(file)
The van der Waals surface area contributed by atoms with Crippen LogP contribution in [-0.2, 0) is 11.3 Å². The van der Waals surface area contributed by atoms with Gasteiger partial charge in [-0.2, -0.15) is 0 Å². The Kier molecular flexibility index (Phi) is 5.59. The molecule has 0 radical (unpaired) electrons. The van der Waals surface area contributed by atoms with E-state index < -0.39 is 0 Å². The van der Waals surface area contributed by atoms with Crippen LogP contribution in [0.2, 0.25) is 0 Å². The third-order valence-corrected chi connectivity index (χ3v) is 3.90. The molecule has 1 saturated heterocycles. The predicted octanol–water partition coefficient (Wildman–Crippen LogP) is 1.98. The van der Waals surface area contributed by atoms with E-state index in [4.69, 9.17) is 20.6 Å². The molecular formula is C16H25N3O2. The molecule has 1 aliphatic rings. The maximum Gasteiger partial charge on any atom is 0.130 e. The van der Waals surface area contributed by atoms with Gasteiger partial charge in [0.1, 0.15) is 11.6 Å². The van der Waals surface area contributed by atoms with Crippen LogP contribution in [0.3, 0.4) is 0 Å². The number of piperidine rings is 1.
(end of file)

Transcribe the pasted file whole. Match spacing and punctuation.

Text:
The van der Waals surface area contributed by atoms with Crippen LogP contribution in [-0.2, 0) is 11.3 Å². The van der Waals surface area contributed by atoms with Gasteiger partial charge in [-0.2, -0.15) is 0 Å². The Kier molecular flexibility index (Phi) is 5.59. The molecule has 0 radical (unpaired) electrons. The van der Waals surface area contributed by atoms with E-state index < -0.39 is 0 Å². The van der Waals surface area contributed by atoms with Crippen LogP contribution in [0.2, 0.25) is 0 Å². The third-order valence-corrected chi connectivity index (χ3v) is 3.90. The molecule has 1 saturated heterocycles. The predicted octanol–water partition coefficient (Wildman–Crippen LogP) is 1.98. The van der Waals surface area contributed by atoms with E-state index in [4.69, 9.17) is 20.6 Å². The molecular formula is C16H25N3O2. The molecule has 1 aliphatic rings. The maximum Gasteiger partial charge on any atom is 0.130 e. The van der Waals surface area contributed by atoms with Gasteiger partial charge in [0.1, 0.15) is 11.6 Å². The van der Waals surface area contributed by atoms with Crippen LogP contribution in [0.3, 0.4) is 0 Å². The number of piperidine rings is 1.